The Law of War and Peace (1625)

by Hugo Grotius

Of Original Acquisition of Things, With Special Reference to the Sea and Rivers

I.     That original acquisition is accomplished through division or through occupation.
FROM the view-point of individual right a thing becomes our own through acquisition, either original or derivative.

Formerly, when the human race could assemble, primary acquisition could take place also through division, as we have said; now it takes place through occupation only.

II.     In this connection other modes of acquisition, as the granting of an incorporeal right, are excluded from consideration.
Some one may perchance say that a kind of primary right is acquired through the granting of a servitude, or the giving of a pledge. To him who carefully weighs the matter, however, it will become apparent that under such conditions there is no new right except in form; for in essence the right was present in the proprietary right of the owner

III.     The forming of a new property from existing materials is also excluded from consideration.
To the means through which acquisition may be accomplished Paul the jurist adds also this which seems altogether consistent with nature ‘that we have caused something to come into existence.’

In nature, however, nothing is produced except from matter which previously existed. If, then, the material belonged to us, the ownership of that which is produced will continue, even though a new form is presented. If the material belonged to no one, in that case acquisition will be classed under the head of acquisition by occupation. On the other hand, if the material used was the property of another, the thing produced naturally does not belong to us alone, as will become apparent later.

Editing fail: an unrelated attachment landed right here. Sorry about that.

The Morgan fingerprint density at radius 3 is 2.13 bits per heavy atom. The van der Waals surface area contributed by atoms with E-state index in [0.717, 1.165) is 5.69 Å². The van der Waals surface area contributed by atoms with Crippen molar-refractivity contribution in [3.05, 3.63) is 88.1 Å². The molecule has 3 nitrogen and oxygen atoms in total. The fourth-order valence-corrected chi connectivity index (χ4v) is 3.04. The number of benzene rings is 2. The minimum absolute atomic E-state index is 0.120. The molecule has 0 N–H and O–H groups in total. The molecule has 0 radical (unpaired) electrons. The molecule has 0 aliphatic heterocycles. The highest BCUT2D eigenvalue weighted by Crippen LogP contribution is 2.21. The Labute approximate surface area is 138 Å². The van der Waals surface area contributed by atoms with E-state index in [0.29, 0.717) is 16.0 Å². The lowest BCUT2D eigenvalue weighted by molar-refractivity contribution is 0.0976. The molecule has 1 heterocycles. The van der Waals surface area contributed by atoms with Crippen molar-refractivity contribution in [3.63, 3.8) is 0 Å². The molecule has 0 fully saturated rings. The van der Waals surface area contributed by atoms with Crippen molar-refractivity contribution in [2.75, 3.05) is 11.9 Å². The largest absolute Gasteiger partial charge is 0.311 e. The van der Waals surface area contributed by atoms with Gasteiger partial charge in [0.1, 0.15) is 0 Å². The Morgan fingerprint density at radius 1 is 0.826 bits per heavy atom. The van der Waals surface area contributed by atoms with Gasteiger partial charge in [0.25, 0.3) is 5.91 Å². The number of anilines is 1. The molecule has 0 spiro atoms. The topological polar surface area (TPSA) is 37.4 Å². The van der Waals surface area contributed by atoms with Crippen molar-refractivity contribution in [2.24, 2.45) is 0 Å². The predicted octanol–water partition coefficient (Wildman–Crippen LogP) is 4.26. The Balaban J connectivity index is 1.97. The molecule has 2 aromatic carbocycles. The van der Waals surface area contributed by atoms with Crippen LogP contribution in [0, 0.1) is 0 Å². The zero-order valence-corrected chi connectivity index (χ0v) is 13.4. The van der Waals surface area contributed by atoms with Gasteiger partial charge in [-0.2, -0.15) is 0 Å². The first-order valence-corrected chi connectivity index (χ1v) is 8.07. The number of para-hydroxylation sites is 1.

IV.     Occupation is twofold, having relation to sovereignty and to ownership; this distinction is explained.
1.   It is, then, occupation which since those primitive times has been, and remains, the only natural and primary mode of acquisition with which we are concerned.

Now in respect to that which, in a proper sense, belongs to no one, there are two possible types of possession, sovereignty and ownership, in so far as ownership is distinguished from sovereignty. The difference between the two types is thus brought out by Seneca: ‘To kings belongs the power over all things; to individuals, proprietorship.’ Dio of Prusa makes the distinction clear in this way ‘The territory belongs to the state, but none the less on that account does each person in it have his own property.’

Sovereignty is customarily extended over two kinds of subject matter, The one, primary, consists of persons; this alone is sometimes in itself sufficient, as in the case of an army of men, women, and children seeking new places of habitation. The other, secondary, is extended over the place, which is called territory.